Terry Manning

Nonvoters say the darnedest things 


Oh boy. 

“When are y’all going to realize they are never going to do right. The system is rigged (and it) doesn’t matter how many times you vote, they are going to put whoever they want in that chair.” 

This was the first response I saw to a Facebook friend’s lamentation over the results of Georgia’s gubernatorial race: “Why does Georgia continue to fail Stacey?” 

It’s a legitimate question, especially from a young, college-educated Black woman who recognized the difference in platforms between a charismatic progressive thinker who defends democracy and a low-energy keeper of the status quo. There are the secondary contrasts of an establishment middle-aged white man and a Black woman a decade his junior trying to unseat him. 

For most Georgia Republicans, though, I’m sure the only difference that mattered was he is a Republican and she is a Democrat. Ptui! 

In response to this person’s comment, I replied, “That’s not true,” and explained how tough a task it is to outvote red-state Republicans when almost every lever of power is at their disposal to guarantee favorable outcomes. Not to mention sheer numbers, especially when younger voters don’t turn out. 

His comeback? “Keep believing. It may change, but not in this lifetime.” 

I wasn’t surprised it was a young Black man saying these things because of my experience with that demographic over the past several years. I have written before about the negative reactions I witnessed to the 2016 election of Donald Trump, but that was not the end of it. 

I heard folklore the likes of which I could never have imagined covering everything from the origins of coronavirus to the COVID-19 vaccines to health risks of 5G. These new paranoia were layered atop longstanding myths (and some truths) about the creation and weaponization of HIV, drugs in the Black community, and mistrust of the healthcare system. 

The young Black people I interacted with were distressingly eager to accept anti-establishment conspiracy theories and to disenfranchise themselves by saying their votes didn’t matter, so the tone of the commenter’s posts rang familiar.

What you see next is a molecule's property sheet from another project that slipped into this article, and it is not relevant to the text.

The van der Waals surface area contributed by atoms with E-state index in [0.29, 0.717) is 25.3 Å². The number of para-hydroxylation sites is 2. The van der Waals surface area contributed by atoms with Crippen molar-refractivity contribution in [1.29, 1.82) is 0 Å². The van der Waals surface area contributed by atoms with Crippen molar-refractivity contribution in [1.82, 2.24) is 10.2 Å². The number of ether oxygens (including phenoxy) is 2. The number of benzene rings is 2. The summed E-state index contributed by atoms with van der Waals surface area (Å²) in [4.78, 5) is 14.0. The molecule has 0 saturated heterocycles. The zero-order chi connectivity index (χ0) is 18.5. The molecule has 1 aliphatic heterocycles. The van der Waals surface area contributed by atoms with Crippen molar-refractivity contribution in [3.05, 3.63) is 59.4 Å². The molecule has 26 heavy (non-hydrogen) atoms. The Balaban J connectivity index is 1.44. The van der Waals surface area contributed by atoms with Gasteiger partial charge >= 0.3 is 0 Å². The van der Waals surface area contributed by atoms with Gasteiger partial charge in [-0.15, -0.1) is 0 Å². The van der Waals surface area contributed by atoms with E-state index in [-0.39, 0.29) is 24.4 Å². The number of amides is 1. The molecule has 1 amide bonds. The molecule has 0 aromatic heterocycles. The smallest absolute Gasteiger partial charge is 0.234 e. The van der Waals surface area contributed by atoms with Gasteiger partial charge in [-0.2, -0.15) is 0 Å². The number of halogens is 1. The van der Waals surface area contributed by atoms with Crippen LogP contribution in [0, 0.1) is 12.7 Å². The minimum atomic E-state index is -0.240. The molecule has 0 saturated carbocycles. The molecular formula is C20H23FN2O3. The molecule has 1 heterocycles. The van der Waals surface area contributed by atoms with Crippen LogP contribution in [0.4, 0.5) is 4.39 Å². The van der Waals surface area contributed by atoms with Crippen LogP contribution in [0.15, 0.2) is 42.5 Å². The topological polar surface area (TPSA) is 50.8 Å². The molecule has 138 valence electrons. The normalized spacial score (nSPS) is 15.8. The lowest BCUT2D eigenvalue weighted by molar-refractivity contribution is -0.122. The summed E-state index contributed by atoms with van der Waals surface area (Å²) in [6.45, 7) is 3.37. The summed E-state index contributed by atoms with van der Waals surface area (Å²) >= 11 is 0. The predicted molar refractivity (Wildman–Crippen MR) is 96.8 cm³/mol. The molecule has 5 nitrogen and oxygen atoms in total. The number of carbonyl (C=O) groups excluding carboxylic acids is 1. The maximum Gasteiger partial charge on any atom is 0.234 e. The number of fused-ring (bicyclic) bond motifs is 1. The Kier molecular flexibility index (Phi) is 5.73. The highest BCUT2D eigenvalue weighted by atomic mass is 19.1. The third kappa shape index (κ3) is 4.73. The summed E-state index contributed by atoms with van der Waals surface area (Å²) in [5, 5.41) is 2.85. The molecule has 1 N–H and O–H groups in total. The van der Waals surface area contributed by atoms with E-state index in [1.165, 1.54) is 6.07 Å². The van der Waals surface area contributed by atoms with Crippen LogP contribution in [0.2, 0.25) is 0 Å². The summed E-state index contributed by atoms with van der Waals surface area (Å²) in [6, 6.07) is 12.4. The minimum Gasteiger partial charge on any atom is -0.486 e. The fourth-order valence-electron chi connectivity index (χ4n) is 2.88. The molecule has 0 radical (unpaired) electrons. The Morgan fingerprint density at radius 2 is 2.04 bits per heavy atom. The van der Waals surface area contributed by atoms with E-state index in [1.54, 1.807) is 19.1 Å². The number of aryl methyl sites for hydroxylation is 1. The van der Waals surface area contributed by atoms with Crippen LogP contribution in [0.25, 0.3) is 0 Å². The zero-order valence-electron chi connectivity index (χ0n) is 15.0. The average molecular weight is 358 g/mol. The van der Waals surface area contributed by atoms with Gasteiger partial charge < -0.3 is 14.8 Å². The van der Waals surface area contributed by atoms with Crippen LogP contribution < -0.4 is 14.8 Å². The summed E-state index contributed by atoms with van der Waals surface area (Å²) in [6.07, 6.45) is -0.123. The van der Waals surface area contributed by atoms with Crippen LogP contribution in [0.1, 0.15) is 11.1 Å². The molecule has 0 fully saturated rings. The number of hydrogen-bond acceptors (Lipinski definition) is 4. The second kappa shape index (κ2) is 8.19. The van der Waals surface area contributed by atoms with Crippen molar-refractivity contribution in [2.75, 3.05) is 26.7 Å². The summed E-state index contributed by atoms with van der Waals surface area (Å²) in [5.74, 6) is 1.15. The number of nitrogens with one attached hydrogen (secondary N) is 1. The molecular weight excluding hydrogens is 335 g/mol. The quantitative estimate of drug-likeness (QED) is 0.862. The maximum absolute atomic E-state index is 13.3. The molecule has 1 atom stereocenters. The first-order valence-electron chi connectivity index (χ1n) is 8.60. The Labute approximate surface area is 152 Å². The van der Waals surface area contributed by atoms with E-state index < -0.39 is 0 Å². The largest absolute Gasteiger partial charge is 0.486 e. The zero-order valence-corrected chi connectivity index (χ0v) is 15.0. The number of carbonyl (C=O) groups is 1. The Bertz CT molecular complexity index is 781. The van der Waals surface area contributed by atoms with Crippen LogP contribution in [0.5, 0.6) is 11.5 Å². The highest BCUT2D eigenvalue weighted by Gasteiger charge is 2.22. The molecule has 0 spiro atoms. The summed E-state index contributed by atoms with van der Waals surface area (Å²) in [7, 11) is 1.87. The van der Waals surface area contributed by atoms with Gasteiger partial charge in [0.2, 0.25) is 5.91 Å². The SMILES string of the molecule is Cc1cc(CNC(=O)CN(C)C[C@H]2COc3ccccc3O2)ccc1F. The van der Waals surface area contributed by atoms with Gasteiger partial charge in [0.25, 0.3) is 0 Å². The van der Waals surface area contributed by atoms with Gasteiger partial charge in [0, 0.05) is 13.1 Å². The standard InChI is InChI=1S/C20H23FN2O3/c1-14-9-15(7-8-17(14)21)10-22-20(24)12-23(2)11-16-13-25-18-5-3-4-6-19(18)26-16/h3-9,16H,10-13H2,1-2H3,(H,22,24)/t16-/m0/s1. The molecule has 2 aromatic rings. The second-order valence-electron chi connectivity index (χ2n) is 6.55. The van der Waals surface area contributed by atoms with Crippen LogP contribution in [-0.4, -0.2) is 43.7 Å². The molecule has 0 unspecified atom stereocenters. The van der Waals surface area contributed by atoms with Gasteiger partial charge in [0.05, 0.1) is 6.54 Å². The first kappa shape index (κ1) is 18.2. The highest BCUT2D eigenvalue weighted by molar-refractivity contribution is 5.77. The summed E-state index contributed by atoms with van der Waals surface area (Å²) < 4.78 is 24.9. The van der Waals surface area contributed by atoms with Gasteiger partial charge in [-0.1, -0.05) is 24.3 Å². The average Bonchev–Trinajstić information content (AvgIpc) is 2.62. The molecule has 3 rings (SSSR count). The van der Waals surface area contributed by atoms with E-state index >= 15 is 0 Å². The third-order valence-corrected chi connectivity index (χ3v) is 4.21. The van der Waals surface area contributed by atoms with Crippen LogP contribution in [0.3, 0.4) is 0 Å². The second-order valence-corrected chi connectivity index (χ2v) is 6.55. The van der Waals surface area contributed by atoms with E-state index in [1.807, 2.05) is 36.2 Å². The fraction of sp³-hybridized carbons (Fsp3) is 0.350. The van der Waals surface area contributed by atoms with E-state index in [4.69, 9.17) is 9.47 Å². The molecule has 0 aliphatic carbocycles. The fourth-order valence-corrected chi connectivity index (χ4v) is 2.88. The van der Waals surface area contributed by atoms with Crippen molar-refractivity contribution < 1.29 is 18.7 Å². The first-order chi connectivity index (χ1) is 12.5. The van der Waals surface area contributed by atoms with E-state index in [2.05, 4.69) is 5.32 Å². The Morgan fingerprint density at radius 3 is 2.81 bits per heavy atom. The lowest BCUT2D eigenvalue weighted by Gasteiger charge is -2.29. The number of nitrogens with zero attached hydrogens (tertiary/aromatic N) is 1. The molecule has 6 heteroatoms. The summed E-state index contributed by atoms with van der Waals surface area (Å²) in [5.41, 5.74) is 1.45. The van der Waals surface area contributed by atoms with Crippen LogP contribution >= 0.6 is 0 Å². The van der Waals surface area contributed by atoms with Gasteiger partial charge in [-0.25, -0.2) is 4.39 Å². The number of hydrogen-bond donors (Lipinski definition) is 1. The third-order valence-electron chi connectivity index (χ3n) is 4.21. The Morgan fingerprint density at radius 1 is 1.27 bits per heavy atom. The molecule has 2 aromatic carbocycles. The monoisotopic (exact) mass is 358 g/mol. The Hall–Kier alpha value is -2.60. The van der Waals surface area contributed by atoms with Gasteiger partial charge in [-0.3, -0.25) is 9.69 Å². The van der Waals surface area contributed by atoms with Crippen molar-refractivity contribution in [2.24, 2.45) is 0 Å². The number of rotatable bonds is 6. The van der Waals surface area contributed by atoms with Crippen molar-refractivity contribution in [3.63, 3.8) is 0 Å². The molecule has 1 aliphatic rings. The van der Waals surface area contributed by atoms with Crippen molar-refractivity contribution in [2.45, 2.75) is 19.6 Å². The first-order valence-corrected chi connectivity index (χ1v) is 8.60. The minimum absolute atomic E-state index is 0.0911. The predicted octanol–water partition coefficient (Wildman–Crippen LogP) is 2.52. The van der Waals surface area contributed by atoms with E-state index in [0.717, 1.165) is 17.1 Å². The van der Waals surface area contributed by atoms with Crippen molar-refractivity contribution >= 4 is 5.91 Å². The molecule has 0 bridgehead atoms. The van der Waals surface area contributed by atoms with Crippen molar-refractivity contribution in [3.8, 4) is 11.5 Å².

I wrote, “Sitting around saying ‘Ain’t nothing gon’ change’ is the safest way to make sure it never will.” 

Then came the justifications: 

“The last presidential election proved that the system is rigged. Months after Biden was sworn in they were finding voting machines with uncounted ballots. There was a machine found not too long ago that was purchased off of eBay that had a ton of ballots in it unaccounted for.” 

“None of the politicians care about the people. They just want to keep their pockets padded and that is it.” 

“We are all too worried about putting faith in someone who has never walked down the street you live on. You know what problems exist and they don’t. So we just keep putting them in office?” 

“I mean this with no disrespect by any means but it’s the older generation who are still the sheep following the same system that has failed over and over again. Y’all were given the right to vote just to say you can do it. So congratulations … a participation prize.” 

I took offense to that last comment, because he was referring to the fact I had posted a temporary frame on my profile photo indicating I had voted. So to me, listening to a member of the participation trophy generation mock anyone for having a “participation prize” was pretty rich. 

I was ready to take the kid gloves off (no pun intended) when it occurred to me to ask a simple question: “Did you vote?” 

His response: “I don’t have to disclose if I voted or not. That’s personal.” Which it is. But the discussion was over at that point, as far as I was concerned. 

I have written here and said elsewhere that I don’t care who you vote for as long as you vote. I don’t mind a debate over candidates or issues, but the price of admission to that debate is voting, and to my mind this person had not paid. 

Thank goodness more young people don’t feel like he felt. Numbers from the midterms show young voters turned out in sufficient numbers to almost literally negate the votes of everyone over the age of 65 who voted. 

That’s no tragedy in my mind. It’s their world, they should get to shape it. 

The tragedy is people who take themselves out of the conversation but insist on being heard from the sidelines, criticizing those trying to make a difference in performing their most basic civic duty. 

Terry E. Manning is a Clemson graduate and worked for 20 years as a journalist. He can be reached at teemanning@gmail.com. 

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